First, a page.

The logo represents ecology, evolution and conservation biology. Overall, the logo embodies an ecosystem. Land, water and air are integrated with plants and animals representative of the diverse biota of the Hawaiian Islands. The steep canyons/mountains on the right are reminiscent of the volcanic formations from which the Hawaiian Islands were built. Water, which seems to come from the mountains, rushes out on the lower left and becomes the sea.
The plants and animals drawn as outlines on the logo include the nēnē(or Hawaiian goose, the state bird), the Hawaiian green sea turtle (also known as honu, often depicted in petroglyphs made by ancient Hawaiians), the humuhumunukunukuāpua‘a (the state fish, a species of trigger fish), an endemic tree snail (which is listed as an endangered speciets), the Kamehameha butterfly (an endemic insect), koa (an endemic tree species, an acacia, used by the ancient Hawaiians for building dugout canoes) and an endemic hibiscus (one species of which is the state flower, pua aloalo).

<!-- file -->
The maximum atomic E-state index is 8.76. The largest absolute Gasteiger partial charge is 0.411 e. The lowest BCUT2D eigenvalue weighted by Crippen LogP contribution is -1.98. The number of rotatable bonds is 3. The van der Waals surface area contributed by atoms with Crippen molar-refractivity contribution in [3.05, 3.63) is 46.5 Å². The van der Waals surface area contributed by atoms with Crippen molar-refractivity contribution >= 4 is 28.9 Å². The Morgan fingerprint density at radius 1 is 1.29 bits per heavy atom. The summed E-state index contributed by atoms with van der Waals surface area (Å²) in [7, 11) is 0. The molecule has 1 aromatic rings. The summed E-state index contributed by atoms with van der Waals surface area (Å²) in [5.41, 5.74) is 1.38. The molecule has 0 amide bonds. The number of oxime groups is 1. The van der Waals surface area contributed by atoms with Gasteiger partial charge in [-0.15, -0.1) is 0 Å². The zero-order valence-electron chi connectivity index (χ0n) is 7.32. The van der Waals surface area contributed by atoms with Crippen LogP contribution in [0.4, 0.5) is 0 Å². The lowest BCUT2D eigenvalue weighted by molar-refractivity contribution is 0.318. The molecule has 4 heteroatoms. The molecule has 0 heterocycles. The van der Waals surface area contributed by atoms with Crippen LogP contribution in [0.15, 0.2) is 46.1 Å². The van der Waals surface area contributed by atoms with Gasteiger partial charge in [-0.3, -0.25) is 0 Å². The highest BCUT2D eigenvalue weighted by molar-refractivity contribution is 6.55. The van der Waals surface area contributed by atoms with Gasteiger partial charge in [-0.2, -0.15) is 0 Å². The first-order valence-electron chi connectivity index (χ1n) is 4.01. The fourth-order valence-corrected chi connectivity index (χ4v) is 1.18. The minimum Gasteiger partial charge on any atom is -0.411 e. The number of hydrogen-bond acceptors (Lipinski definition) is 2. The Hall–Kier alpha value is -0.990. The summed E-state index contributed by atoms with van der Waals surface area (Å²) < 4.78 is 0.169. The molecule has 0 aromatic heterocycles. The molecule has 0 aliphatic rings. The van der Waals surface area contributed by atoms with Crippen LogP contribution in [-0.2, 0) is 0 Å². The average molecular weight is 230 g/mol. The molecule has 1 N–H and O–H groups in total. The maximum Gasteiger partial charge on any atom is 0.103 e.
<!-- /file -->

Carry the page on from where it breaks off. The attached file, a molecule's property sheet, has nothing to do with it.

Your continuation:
A closer look at the logo’s lower right reveals a hand that seems to support the ecosystem above. The hand represents the role of us, humans in the conservation and stewardship of the land and seas. The three round mountains of different sizes represent an abstraction of evolution.
Orville C. Baldos
EECB Graduate Student
Department of Tropical Plant and Soil Sciences